Polly Nor's Illustrations Capture The Real 21st Century Women

    "I want to tap into the parts of us that we try to hide from the internet"

    by Sydney Gore · June 13, 2016

    'In Your Dreams' by Polly Nor

    The first time I was exposed to one of Polly Nor's drawings was on Twitter. Her "Cba 2 Pretend No More" illustration was turned into a meme, but I felt a stronger bond to the image itself. For months, I tried to track down the origins of the image but failed to find any promising leads. Then one day, the image came back to my memory and I posted it on Tumblr with a caption along the lines of "Wish I knew who created this." Shortly after, one of my followers replied that it was the work of someone named Polly Nor.

    The 27-year-old London-based artist has been interested in drawing for as long as she can remember. In fact, it was the only lesson she ever enjoyed while she was in school. "I was always good at drawing, but that never really seemed like a viable ‘career,'" she says. Nor earned a degree in illustration from Loughborough University, but she admits that it wasn't an easy task. "I drank way too much, got too depressed, and wasted a lot of time and money. I was never any good at working to a curriculum and jumping through the right hoops. I scraped through, but I didn’t enjoy it at all," she explains.

    After she graduated, Nor wasn't certain about what to do with herself. Fast-forward to somewhere around 2014, and she was still stuck in a bit of a rut with no clear direction out. "I was super lost in life with no concrete job and going through a really shit breakup," she says. "I feel like at that point, I kind of hit rock bottom and had to reassess my life. I remember saying, 'I’m just going to give this art thing a proper go for one year, and if nothing comes of it, I’ll give it up and get a full-time receptionist job.' I’m really glad that something did come of it because I was a TERRIBLE receptionist. I always had some sort of food in my hair or on my face, I hate speaking on the telephone, and it takes me like an hour to send an email."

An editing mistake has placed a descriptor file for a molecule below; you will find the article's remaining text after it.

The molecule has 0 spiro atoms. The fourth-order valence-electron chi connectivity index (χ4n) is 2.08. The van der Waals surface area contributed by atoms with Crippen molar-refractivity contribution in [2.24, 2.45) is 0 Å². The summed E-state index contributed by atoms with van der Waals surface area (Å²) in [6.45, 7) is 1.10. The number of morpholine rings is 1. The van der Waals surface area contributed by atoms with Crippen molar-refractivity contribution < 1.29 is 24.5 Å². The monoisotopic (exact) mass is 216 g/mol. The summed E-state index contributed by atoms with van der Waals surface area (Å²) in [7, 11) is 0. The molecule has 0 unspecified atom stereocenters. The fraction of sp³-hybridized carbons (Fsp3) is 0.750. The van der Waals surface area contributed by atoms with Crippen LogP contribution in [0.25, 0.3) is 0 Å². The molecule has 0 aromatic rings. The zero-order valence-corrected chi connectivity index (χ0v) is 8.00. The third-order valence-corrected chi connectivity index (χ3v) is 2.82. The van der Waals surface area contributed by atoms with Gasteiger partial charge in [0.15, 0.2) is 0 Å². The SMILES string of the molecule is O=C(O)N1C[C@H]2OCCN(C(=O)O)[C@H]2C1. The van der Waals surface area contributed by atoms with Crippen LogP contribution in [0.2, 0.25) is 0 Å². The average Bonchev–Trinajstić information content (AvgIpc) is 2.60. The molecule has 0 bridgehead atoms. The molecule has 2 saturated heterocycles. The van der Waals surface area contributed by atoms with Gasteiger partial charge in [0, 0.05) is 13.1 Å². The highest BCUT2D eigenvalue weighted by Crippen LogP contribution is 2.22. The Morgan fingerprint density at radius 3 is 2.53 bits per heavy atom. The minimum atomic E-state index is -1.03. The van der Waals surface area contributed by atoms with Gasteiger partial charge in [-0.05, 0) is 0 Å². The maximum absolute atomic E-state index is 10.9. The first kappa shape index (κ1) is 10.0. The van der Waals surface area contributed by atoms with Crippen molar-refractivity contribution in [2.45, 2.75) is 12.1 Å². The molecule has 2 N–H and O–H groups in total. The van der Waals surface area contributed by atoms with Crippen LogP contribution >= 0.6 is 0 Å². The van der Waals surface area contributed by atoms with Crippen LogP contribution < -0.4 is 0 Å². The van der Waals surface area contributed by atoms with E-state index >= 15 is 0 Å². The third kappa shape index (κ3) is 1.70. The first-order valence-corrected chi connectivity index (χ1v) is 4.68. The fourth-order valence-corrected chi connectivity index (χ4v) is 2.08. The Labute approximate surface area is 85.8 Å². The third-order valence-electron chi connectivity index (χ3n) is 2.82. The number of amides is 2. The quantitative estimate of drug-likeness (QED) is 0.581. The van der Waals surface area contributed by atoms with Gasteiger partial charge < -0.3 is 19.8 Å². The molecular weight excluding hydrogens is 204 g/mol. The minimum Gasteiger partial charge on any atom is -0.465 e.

Now, she makes work that is not only a reflection of her inner self but the average, modern-day woman. Nor's pieces typically depict (naked) women in their most natural state, doing ordinary things such as lounging, smoking, taking mirror selfies, and masturbating. The devil is present for all of these activities, having a deeper meaning than you might initially think (more on that later).

    Learn more about Nor's creative process in the interview after the break. Now that she's on your radar, keep up with her every move on Twitter and Instagram too.

    'We In Luv And Live Very Fabulous Lifestyles' by Polly Nor

    Tell me about growing up in London. What was your hometown like? 
    I grew up in northwest London, Kentish Town, right next to Camden, and went to a school called Acland Burghley down the road. It looked like a prison, but it had a sick art department, and there was no school uniform or anything so I was happy enough. We were pretty much left to run riot every day, and we did. I’m still knocking about. My studio is just down the street. It used to be called Progress Bar and was where you’d go to try and get served booze when you were 16. Now, I work there with a great group of artists and fashion designers. I love it here—it’s my favorite part of London.
     
    The way in which artists are portraying female sexuality today is so empowering. What inspired you to promote this theme in your work?
    Yeah, definitely. I mean, I’m sure that female artists have been doing this for years. Sex and sexuality are a big part of human life and a subject matter that has always been very prevalent in our art and culture. But now we are living in an interesting time where thanks to the internet you no longer have to be a rich white male represented by a big gallery for your work to be seen. Now that anybody with an internet phone can use Instagram, Tumblr, and Facebook as their own personally curated online gallery, we are starting to see a wider array of artists and their viewpoints that would have otherwise been overlooked by the art world. I think it makes for much more exciting art.
     
    When did you start conceptualizing your female characters in your illustrations? How did you develop your technique?
    I have always drawn girls since I was a child. I used to draw them all over my school books and paint them on my bedroom walls. Naturally, the style of the characters has progressed and changed over the years, but they have definitely stuck.

    'Up All Night' by Polly Nor

    What is your connection to devils and what do they represent in your drawings?
    For me, the devil character represents an inner turmoil. I draw them as part of the female character’s imagination—a grotesque and unstable part of herself that she keeps from the rest of the world, a devilish manifestation of her anxieties, frustrations, and desires.